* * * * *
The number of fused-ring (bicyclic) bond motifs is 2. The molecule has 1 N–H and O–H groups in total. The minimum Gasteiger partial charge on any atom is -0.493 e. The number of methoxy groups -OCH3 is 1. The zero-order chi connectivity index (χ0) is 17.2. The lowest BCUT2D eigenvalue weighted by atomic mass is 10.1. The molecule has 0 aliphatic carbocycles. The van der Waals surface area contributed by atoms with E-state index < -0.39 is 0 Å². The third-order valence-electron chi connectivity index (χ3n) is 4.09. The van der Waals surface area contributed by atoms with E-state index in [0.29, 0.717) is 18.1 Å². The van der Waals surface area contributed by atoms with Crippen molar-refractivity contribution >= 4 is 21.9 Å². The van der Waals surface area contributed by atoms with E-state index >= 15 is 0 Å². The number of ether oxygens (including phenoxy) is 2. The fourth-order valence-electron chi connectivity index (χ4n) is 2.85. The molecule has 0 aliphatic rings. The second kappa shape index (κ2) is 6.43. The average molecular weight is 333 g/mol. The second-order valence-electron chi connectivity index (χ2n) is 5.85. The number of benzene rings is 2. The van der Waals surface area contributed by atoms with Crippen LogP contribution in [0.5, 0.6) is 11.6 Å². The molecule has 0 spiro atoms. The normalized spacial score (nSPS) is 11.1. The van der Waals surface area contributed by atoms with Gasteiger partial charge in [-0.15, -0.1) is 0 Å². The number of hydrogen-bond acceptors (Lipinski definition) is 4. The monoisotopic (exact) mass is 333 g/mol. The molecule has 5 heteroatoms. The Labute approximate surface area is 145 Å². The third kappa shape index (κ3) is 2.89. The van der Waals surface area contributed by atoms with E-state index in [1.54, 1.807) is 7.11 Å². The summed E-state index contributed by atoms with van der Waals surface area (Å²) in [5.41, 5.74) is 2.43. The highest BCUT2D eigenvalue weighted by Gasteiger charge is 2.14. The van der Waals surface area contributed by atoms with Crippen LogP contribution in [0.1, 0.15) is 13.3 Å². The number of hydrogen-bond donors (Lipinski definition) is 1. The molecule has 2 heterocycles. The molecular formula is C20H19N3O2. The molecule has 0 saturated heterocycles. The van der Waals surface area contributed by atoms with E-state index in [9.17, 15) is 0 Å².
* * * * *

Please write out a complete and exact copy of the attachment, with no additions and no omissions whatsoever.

The number of fused-ring (bicyclic) bond motifs is 2. The molecule has 1 N–H and O–H groups in total. The minimum Gasteiger partial charge on any atom is -0.493 e. The number of methoxy groups -OCH3 is 1. The zero-order chi connectivity index (χ0) is 17.2. The lowest BCUT2D eigenvalue weighted by atomic mass is 10.1. The molecule has 0 aliphatic carbocycles. The van der Waals surface area contributed by atoms with E-state index < -0.39 is 0 Å². The third-order valence-electron chi connectivity index (χ3n) is 4.09. The van der Waals surface area contributed by atoms with E-state index in [0.29, 0.717) is 18.1 Å². The van der Waals surface area contributed by atoms with Crippen molar-refractivity contribution >= 4 is 21.9 Å². The van der Waals surface area contributed by atoms with E-state index >= 15 is 0 Å². The number of ether oxygens (including phenoxy) is 2. The fourth-order valence-electron chi connectivity index (χ4n) is 2.85. The molecule has 0 aliphatic rings. The second kappa shape index (κ2) is 6.43. The average molecular weight is 333 g/mol. The second-order valence-electron chi connectivity index (χ2n) is 5.85. The number of benzene rings is 2. The van der Waals surface area contributed by atoms with Crippen LogP contribution in [0.5, 0.6) is 11.6 Å². The molecule has 0 spiro atoms. The normalized spacial score (nSPS) is 11.1. The van der Waals surface area contributed by atoms with Gasteiger partial charge in [-0.15, -0.1) is 0 Å². The number of hydrogen-bond acceptors (Lipinski definition) is 4. The monoisotopic (exact) mass is 333 g/mol. The molecule has 5 heteroatoms. The Labute approximate surface area is 145 Å². The third kappa shape index (κ3) is 2.89. The van der Waals surface area contributed by atoms with E-state index in [1.54, 1.807) is 7.11 Å². The summed E-state index contributed by atoms with van der Waals surface area (Å²) in [5.41, 5.74) is 2.43. The highest BCUT2D eigenvalue weighted by Gasteiger charge is 2.14. The van der Waals surface area contributed by atoms with Crippen LogP contribution in [0.1, 0.15) is 13.3 Å². The number of hydrogen-bond donors (Lipinski definition) is 1. The molecule has 2 heterocycles. The molecular formula is C20H19N3O2. The molecule has 0 saturated heterocycles. The van der Waals surface area contributed by atoms with E-state index in [9.17, 15) is 0 Å².